It would be hard to> miss the latest advertising blitz from Best Buy (BBY)
Once the provenance of online start-ups, bigger electronics outlets have now set their sights on your used gadgets. Best Buy's new program adds a novel twist: It promises to buy back customers' latest cell phone, laptop, tablet and television purchases for a set rate, in exchange for an upfront fee. SquareTrade, an online warranty provider consumers may know from its partnerships with Amazon.com (AMZN)
But for consumers, these big-name forays into the buy-back business may not, in fact, be the best buy, for several reasons. The guarantees typically lock in a resale price that's way too low, says Manish Rathi, a co-founder of Retrevo.com, a consumer electronics shopping site. The upfront fees further eat into the money you'd otherwise recoup. And the buy-back usually comes in the form of a store gift card, not actual cash all of which makes these new buyback programs a better deal for stores than for shoppers, says Stephen Baker, the vice president of industry analysis for NPD Group.
For starters, these programs often estimate faster and steeper depreciation than actually occurs. The most Best Buy or Tech Forward (another guaranteed buy-back site and Square Trade's partner) will promise is 50% back and then only on trade-ins within six months. Wait longer, and the rate drops futher. But "almost no product loses 50% of its value in the first year," Rathi. TVs, for example, generally lose 20% to 25% of their value over a year, while laptops drop 35% to 40%, he says.
The companies say they're slightly conservative in their estimates to account for technological leaps that do send prices plummeting. "Obviously there's a big unknown," says Mark Lebovitz, chief operating officer of TechForward, which has offered buy-back plans since 2006. "We spend a lot of time trying to figure out how these devices depreciate." What's more, Amy Adoniz, a general manager at Best Buy's Union Square location in New York City, says that because technology gets cheaper as it advances, the highest buy-back price is likely to cover more than half of the price of a new item of comparable quality.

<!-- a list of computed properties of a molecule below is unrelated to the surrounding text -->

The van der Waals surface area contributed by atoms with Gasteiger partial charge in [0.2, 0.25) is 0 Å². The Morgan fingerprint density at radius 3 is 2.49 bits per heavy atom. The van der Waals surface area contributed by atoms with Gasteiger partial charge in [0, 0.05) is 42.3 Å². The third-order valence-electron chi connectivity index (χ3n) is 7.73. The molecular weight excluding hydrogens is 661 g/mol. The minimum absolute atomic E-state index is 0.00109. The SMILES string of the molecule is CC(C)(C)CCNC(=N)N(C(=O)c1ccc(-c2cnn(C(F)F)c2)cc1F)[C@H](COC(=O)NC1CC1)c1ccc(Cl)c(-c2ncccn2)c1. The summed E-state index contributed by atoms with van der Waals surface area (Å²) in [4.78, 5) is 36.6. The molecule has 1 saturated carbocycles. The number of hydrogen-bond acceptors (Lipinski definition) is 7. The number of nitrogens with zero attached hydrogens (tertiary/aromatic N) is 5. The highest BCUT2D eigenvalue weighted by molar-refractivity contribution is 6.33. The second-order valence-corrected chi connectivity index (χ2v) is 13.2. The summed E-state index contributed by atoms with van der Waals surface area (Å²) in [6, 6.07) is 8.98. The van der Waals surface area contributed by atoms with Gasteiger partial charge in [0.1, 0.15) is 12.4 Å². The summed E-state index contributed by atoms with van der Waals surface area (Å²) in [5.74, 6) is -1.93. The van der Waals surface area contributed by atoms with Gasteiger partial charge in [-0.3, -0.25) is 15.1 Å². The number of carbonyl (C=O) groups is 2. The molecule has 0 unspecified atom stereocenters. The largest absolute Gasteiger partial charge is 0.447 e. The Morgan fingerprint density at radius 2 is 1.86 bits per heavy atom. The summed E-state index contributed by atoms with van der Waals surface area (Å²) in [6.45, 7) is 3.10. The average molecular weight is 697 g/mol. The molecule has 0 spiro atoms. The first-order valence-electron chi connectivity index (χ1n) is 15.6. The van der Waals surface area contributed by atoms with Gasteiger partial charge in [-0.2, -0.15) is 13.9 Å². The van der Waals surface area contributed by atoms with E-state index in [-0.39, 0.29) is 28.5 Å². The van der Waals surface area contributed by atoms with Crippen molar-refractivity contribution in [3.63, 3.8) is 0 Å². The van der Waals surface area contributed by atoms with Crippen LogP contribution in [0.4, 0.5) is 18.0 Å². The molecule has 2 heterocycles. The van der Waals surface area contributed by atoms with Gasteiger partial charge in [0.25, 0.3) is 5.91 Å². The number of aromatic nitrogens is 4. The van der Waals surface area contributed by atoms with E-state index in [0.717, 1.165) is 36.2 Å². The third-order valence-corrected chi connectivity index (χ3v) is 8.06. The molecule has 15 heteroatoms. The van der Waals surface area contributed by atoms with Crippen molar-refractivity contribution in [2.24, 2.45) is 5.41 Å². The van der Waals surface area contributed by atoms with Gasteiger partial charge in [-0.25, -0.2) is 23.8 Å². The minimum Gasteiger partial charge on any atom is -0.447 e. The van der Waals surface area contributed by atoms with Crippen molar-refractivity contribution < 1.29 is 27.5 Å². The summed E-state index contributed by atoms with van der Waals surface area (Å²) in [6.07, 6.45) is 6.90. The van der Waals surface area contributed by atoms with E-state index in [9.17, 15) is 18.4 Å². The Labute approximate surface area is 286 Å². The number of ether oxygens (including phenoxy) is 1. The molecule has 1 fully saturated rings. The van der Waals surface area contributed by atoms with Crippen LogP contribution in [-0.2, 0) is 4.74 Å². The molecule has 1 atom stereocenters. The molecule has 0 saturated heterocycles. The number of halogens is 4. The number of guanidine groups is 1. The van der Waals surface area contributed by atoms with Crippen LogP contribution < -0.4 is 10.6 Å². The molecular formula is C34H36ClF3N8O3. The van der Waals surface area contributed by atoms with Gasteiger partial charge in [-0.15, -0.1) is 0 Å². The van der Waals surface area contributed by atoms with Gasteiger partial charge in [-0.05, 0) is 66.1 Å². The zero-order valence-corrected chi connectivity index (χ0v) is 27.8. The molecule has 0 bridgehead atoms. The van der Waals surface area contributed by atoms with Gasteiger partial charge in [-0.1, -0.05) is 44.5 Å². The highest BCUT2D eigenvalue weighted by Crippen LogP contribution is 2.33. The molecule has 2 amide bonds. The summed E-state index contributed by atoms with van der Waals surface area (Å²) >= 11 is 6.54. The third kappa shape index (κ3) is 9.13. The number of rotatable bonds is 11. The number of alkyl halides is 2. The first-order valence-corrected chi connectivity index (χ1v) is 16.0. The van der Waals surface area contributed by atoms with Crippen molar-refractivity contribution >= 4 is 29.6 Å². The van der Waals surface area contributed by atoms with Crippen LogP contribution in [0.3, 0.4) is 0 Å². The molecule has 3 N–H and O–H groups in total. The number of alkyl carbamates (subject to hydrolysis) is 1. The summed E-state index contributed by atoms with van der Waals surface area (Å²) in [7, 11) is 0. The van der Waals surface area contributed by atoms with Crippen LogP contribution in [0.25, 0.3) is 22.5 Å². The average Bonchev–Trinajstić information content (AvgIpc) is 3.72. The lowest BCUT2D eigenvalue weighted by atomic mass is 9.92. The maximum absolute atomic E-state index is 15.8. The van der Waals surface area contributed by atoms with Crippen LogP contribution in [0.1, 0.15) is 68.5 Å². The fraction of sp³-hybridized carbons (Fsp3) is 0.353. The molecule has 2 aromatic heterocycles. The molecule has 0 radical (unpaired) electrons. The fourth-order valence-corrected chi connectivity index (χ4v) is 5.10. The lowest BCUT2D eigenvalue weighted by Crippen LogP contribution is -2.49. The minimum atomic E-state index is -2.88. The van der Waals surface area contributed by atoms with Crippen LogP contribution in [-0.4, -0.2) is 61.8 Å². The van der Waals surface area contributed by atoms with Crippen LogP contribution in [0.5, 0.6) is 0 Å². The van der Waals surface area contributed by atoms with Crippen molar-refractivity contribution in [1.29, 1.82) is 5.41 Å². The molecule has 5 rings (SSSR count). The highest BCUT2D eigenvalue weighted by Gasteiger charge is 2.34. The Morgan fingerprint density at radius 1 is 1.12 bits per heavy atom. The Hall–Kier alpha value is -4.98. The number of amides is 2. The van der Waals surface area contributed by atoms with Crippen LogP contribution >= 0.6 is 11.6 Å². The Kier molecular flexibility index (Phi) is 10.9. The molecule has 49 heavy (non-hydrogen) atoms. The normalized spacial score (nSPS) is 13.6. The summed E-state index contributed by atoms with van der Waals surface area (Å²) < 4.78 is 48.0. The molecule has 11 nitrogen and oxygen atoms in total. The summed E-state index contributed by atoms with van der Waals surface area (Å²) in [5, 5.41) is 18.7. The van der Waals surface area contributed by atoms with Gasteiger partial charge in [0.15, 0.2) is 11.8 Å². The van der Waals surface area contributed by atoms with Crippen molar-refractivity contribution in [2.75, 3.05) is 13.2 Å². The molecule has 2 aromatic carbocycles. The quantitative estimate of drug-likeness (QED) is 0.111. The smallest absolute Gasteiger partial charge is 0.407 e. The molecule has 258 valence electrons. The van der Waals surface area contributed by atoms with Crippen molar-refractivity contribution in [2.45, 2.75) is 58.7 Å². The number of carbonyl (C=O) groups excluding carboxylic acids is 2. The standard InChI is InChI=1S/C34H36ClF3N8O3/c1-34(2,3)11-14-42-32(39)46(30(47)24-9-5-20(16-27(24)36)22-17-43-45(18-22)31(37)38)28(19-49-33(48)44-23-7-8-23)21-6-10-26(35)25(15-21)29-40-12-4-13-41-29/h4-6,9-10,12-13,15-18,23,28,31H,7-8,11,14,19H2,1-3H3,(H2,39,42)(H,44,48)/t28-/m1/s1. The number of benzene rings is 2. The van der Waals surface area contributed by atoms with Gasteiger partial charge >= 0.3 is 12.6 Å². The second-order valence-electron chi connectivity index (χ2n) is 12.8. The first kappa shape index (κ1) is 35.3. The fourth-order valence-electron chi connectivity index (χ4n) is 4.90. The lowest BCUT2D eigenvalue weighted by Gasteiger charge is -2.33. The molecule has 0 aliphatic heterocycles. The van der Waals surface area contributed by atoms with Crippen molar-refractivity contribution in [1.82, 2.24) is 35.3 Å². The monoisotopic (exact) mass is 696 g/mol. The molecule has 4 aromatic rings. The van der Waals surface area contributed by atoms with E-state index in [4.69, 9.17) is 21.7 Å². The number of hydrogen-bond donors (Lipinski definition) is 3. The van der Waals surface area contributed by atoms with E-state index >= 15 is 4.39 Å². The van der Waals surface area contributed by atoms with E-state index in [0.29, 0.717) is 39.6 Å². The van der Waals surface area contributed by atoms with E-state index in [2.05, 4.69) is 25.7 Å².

Still, someone with a 16GB iPhone 4 could get $472, on average, for a six-month old handset, says research firm Terapeak 35% more than the $350 the guarantee programs promise. Spokespeople for the companies concede that consumers pay a price for the peace of mind of a guaranteed rate, but say their offers are fair. "People's time is most often worth more than the money they might make selling it themselves," says Jade Van Doren, the chief executive of Tech Forward. Van Doren also notes that in the case of the smartphones, buyers are usually also getting more than the subsidized phone price from their wireless carrier that they originally paid.
Trade-ins for store credit also force you to stay with that retailer for a replacement purchase, and spending tends to exceed the gift card's balance. Trade-in site Gazelle's partners report that consumers typically spend 40% to 80% more than the value of their trade-in, says Israel Ganot, the site's chief executive. Gazelle itself pulled in $21 million last year from reselling the gadgets consumers trade in on eBay and to wholesalers, up from $8 million in 2008. Buy-back programs boost profits further via up-front fees of $20 to $350 fees to lock-in a resale price.
Retailers also assume that, as with warranties, not every buyer will actually use the program after they've paid, says Baker. Participation may even tie in to other lucrative services. Best Buy, for example, offers a 50% discount on program fees when you buy Geek Squad protection plans, while Square Trade only offers buy-back to people who buy a warranty. (Vince Tseng, the vice president of marketing for SquareTrade, says customers get a credit on their warranty when they trade-in early.)
For the most part, consumers will be better off trading in their used gadgets at a site or store that makes an offer based on the item's condition and going rate, Rathi says. And that business is also growing: Radio Shack (RSH)